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Giving Reboots The Boot

Giving Reboots The Boot
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The Golden Girls (Photo: NBC


Everything old is not new again. It’s the same old story in HDTV. Or streamed on Netflix, Hulu and Amazon.

I confess that when Gilmore Girls returned with four 90-minute episodes, I was giddy. My 19-year old daughter Meg and I used to watch “our show” when she was a little girl. Seeing what happened to Yale grad Rory and empty nester Lorelei was sweet and somewhat satisfying.

It was not the first show to be resurrected, but the whole reboot thing was still few and far between. Now it appears to be an epidemic.

I smiled at the repackaging of Full House, rejuvenated as Fuller House, because the series was a childhood obsession of both Meg and her older brother Luke; nodded acceptingly at Twin Peaks, as it was a fave of my husband Neil; shrugged indifferently at the reappearance of Will & Grace, which I never watched the first go ‘round; exhaled impatiently at Dynasty, with its setting change from Colorado to Atlanta; rolled my eyes at One Day At A Time; and cringed at the thought of the just-announced return of Starsky & Hutch. My head banged against the table when word had it that Lost In Space, Magnum, P.I.—without Tom Selleck, and Rosanne might be on the horizon.

The titles from yesteryear seem to make some wistful; in fact, ironically enough, some bygone show enthusiasts weren’t even born when the originals aired. According to the Los Angeles Times, millennials are the ones obsessed with oldies but goodies like, are you ready? The Golden Girls. Perhaps even people in their sexual prime find the soft porn that passes as prime time TV a bit much, and take comfort in watching Bea Arthur lob zingers at her senior citizen gal pals.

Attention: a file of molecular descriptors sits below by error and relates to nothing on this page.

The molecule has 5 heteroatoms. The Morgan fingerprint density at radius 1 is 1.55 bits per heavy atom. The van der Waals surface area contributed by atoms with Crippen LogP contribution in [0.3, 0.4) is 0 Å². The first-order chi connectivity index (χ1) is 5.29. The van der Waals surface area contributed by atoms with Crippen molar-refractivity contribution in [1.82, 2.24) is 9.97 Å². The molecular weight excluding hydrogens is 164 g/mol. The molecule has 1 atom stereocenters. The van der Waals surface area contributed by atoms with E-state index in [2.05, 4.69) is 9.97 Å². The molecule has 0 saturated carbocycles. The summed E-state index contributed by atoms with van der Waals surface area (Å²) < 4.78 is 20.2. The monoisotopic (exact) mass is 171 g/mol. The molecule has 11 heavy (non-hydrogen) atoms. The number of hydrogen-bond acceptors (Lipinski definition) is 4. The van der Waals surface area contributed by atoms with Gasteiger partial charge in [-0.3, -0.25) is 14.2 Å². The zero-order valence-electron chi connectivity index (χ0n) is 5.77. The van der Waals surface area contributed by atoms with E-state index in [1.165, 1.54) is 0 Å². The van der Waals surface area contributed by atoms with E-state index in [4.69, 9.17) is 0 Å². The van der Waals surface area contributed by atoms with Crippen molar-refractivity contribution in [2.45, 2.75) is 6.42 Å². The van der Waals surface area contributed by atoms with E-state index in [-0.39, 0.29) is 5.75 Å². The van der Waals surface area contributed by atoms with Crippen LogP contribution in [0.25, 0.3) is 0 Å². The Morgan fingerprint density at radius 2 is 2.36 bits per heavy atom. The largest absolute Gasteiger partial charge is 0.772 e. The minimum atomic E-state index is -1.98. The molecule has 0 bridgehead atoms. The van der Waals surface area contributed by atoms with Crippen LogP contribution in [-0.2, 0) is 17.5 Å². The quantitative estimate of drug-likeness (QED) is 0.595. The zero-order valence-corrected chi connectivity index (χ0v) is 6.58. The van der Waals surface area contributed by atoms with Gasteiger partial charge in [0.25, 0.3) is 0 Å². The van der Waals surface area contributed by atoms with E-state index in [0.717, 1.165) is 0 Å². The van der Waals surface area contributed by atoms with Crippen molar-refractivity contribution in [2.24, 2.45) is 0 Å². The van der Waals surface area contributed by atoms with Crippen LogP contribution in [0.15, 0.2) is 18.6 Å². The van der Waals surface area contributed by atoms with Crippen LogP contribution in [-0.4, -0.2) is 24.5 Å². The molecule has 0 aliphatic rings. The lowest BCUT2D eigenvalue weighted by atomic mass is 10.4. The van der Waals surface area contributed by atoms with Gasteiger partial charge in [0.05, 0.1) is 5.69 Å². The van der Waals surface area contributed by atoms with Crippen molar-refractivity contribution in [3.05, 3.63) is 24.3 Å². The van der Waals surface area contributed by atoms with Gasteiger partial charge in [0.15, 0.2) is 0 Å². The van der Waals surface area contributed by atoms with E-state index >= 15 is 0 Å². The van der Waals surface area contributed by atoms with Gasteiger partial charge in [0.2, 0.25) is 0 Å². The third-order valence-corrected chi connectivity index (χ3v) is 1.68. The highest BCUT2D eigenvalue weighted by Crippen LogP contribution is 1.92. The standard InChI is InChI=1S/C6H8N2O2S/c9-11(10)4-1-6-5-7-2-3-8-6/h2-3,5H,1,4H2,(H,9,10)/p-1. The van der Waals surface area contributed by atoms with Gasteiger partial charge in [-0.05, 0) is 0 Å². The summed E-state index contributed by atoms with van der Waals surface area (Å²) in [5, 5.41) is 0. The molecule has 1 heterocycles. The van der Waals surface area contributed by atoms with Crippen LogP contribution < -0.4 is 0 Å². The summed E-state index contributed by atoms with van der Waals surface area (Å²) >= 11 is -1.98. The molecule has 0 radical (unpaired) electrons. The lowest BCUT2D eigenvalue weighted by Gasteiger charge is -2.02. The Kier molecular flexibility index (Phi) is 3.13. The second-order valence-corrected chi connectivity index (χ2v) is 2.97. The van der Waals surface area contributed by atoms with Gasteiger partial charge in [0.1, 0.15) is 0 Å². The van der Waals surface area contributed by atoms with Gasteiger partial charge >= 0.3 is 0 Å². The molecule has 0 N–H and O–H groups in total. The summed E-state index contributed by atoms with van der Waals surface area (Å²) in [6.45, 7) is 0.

All I can think, though, is: can no one come up with a new idea?

I’m going to do a little wishful thinking here and say that I have quite a number of decades left. I’d hate to think that when I’m 80, I’ll be watching a re-cast version of a show I watched when I was 18.

I’ve spent a lifetime reading articles about not living in the past, yet it seems here I am.

I will be first to admit that I have lived a charmed, aka average, life; I’m grateful that there have been more highs than lows. Regardless, I really don’t want to relive it. I’m rather enjoying my present, and look forward to seeing what the future brings me, as well as how it will unfold for my children.

I find it distracting, even if I don’t watch the programs, to even hear about the new escapades of, let’s say, “The Carringtons,” which will probably resemble the old ones. (Two women in a shoving match that ends up in the pool.) Just the idea of this show triggers cringe-worthy memories of sartorial mistakes, like shoulder pads that had me looking like a linebacker.

Simply hearing the title One Day At A Time returns me to high school, when I gave Valerie Bertinelli the power to make me feel not pretty or thin enough. It doesn’t even matter that years ago, when she was promoting Jenny Craig as well as her memoir, “Barbara Cooper” revealed that back then, she too didn’t feel pretty or thin enough either.

Recently, Meg decided to stream 90210, in and of itself a reboot that ran from 2008 until 2013. I declined the offer to watch with her.

When the original first aired in the ‘90s, I was in my early 30s and working in an ad agency. Everyone tuned in. When I think of professional men and women talking about whether “Brenda” should break up with “Dylan,” the embarrassment starts at the base of my spine, creeps its way up, and when it reaches my head, little explosions go off.

For all those who find solace in broadcast nostalgia: enjoy. There will be apparently an abundance of riches for you to choose from. I think, however, I’ll keep my eyes off the screen, and looking ahead.




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